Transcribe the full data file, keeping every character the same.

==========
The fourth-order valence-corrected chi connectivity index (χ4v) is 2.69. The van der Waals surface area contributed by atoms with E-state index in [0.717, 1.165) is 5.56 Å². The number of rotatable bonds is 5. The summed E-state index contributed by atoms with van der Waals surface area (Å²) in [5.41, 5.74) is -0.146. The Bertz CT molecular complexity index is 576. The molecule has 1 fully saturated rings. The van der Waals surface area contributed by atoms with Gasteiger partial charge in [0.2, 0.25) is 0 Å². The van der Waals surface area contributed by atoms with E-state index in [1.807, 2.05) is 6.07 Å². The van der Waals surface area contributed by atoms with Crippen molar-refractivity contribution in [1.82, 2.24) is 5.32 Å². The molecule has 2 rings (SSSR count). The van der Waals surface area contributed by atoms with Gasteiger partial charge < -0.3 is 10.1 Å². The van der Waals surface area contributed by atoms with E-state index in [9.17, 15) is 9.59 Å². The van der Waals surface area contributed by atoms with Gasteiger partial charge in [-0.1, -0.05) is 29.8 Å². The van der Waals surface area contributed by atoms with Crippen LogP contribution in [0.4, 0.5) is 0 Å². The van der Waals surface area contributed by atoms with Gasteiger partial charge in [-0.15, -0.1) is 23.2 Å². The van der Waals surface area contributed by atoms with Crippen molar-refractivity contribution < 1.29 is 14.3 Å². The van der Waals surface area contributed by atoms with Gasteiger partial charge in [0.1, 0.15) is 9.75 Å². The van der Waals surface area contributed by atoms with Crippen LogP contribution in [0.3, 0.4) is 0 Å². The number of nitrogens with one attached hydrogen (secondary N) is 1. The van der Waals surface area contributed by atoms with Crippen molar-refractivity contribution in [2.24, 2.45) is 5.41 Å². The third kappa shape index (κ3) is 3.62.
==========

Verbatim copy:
The fourth-order valence-corrected chi connectivity index (χ4v) is 2.69. The van der Waals surface area contributed by atoms with E-state index in [0.717, 1.165) is 5.56 Å². The number of rotatable bonds is 5. The summed E-state index contributed by atoms with van der Waals surface area (Å²) in [5.41, 5.74) is -0.146. The Bertz CT molecular complexity index is 576. The molecule has 1 fully saturated rings. The van der Waals surface area contributed by atoms with Gasteiger partial charge in [0.2, 0.25) is 0 Å². The van der Waals surface area contributed by atoms with E-state index in [1.807, 2.05) is 6.07 Å². The van der Waals surface area contributed by atoms with Crippen molar-refractivity contribution in [1.82, 2.24) is 5.32 Å². The molecule has 2 rings (SSSR count). The van der Waals surface area contributed by atoms with Gasteiger partial charge < -0.3 is 10.1 Å². The van der Waals surface area contributed by atoms with E-state index in [9.17, 15) is 9.59 Å². The van der Waals surface area contributed by atoms with Gasteiger partial charge in [-0.1, -0.05) is 29.8 Å². The van der Waals surface area contributed by atoms with Crippen LogP contribution in [0.4, 0.5) is 0 Å². The van der Waals surface area contributed by atoms with Gasteiger partial charge in [-0.15, -0.1) is 23.2 Å². The van der Waals surface area contributed by atoms with Crippen molar-refractivity contribution < 1.29 is 14.3 Å². The van der Waals surface area contributed by atoms with Gasteiger partial charge in [0.1, 0.15) is 9.75 Å². The van der Waals surface area contributed by atoms with Crippen LogP contribution in [0.3, 0.4) is 0 Å². The number of nitrogens with one attached hydrogen (secondary N) is 1. The van der Waals surface area contributed by atoms with Crippen molar-refractivity contribution in [2.24, 2.45) is 5.41 Å². The third kappa shape index (κ3) is 3.62.